Bullard High baseball, once the hunted, has become the hunter.
This involves not the County/Metro Athletic Conference, which the Knights have won four straight times while going 50-1; rather, it's about the Central Section playoffs.
Only Bullard won at least one section large schools title in each decade from the 1970s through the '90s.
The Knights captured six crowns in all during that span while also having four of the teams finish No. 1 in Cal-Hi Sports state rankings under former coach Mike Noakes, for whom the program's varsity field is named.
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Noakes has been gone since the 2002 season. With him went the Bullard dynasty, if it hadn't already been fading.
Not only have the Knights failed to climb back onto the Division I throne this decade, they've experienced insults.
Last year, they went 12-0 in the CMAC, yet were seeded ninth in the D-I playoffs, from which they were immediately ousted, 4-2, by Madera in the quarterfinals.
This year, they went 14-1 in the CMAC, yet are seeded eighth entering Wednesday's opener at home against No. 9 Clovis East.
Bullard coach Chad Thornhill said it doesn't matter that the Timberwolves represent the Tri-River Athletic Conference.
"The battle is with us," he said. "If we're solid on the mound and defensively, we'll compete in every game. I don't think it matters who's in the other dugout."
He'd probably get an argument in the Knights' community.
The Knights are 1-6 against the TRAC this season in their latest struggle in a decade that has seen them chase flourishing D-I powers from Clovis Unified to Bakersfield.
Clovis (three), Centennial (two), Buchanan (two), Clovis West (one) and Stockdale (one) have won the D-I titles in this decade.
Bullard, meanwhile, remains in pursuit of restoring its magic.
Thornhill, as a shortstop, contributed to the Knights' climb to the mountain top in the late '80s.
"I would like to think we have the same talent," the fourth-year coach said. "But I don't think we now have the same family turnover in the Bullard area. A lot of young Fresno families have migrated to the north and northeast.
"I do think we're in the right direction in re-establishing and reconnecting with the lower levels, from Cal Ripken to middle schools. And we've noticed a surge in camp numbers, which, hopefully, will send us back to where we want to be. It's still attainable."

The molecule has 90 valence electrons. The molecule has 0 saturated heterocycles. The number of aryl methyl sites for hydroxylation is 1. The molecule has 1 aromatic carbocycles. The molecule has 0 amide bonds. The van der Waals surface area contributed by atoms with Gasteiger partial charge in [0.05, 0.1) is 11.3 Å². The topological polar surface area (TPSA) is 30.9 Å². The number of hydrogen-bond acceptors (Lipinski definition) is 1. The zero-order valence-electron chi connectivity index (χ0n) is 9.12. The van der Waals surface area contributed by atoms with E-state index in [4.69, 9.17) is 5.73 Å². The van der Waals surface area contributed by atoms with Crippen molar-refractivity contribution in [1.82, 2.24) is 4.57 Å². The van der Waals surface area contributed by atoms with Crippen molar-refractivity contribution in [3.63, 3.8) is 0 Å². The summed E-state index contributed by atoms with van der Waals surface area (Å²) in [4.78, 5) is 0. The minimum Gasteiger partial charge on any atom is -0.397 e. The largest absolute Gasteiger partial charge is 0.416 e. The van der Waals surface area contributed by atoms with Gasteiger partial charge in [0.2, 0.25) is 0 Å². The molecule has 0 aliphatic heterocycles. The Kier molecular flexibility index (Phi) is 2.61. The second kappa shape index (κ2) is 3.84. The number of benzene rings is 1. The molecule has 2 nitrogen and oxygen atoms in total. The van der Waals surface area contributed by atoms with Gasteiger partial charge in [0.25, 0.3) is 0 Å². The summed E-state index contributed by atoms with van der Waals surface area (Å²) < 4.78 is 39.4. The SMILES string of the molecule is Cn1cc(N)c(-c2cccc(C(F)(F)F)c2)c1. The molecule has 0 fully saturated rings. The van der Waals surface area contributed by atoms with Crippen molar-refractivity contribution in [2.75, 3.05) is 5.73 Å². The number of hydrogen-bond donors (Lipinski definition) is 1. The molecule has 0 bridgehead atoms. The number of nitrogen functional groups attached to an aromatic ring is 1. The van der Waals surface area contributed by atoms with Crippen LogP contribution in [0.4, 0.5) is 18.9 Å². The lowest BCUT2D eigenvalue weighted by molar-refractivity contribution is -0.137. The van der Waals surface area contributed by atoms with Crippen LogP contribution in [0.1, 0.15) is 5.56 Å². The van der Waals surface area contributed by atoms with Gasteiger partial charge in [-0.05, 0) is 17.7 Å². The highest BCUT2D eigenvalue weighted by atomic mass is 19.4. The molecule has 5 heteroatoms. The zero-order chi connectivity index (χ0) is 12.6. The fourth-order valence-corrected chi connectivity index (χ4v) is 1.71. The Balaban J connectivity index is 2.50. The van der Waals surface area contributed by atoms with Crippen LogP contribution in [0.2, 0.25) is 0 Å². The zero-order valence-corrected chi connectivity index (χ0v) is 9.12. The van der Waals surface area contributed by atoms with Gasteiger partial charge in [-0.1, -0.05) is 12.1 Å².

Bullard (19-10) will confront Clovis East (14-17) with a team hitting .324, boasts one of the area's top middle infield combinations in shortstop Aaron Weimer and Chuey Telesco and has settled on the mound behind junior right-hander Matt Meyer (5-1, 2.02 ERA), who will start Wednesday.
Leadoff hitting Telesco (.304, 34 runs) has been a consistent table-setter for Nos. 3-4 sluggers Blake Dunn (.447, 32 RBIs) and Weimer (.418, 30 RBIs).
Division I: Top-seeded Buchanan (24-4-1) will learn if sophomore Seth Moranda (10-1) can sustain his dominance in the postseason.
No. 2 Clovis West (26-4) will likely get back sophomore catcher and leading hitter John Koretoff (concussion). And defending champion and fourth-seeded Stockdale (23-5) may have the section's premier player in K.C. Hobson (.488, 13 HRs, 47 RBIs; 6-1, 1.91 ERA).
Division II: Respectable on the mound and fleet afoot behind pro prospect Marquise Cooper (.479, 31 steals), No. 2 Edison (18-11) has the goods to capture the school's first section baseball title.
Division III: Can top-seeded Clovis North (21-9) run the table with only sophomores and freshmen?
Division IV: How will it end for senior Andrew Rich of second-seeded Washington? His 178 hits are five short of the section career record by Centennial graduate Joe Ramirez. And Rich also has 34 career pitching wins.
The Panthers have a first-round bye, meaning they could play a maximum of three playoff games.
Division V: Is it really possible for three-year reigning champion Fowler, as a No. 5 seed, to sneak up on anybody?
Division VI: Not much resistance in a five-team bracket for top-seeded Orange Cove (16-12).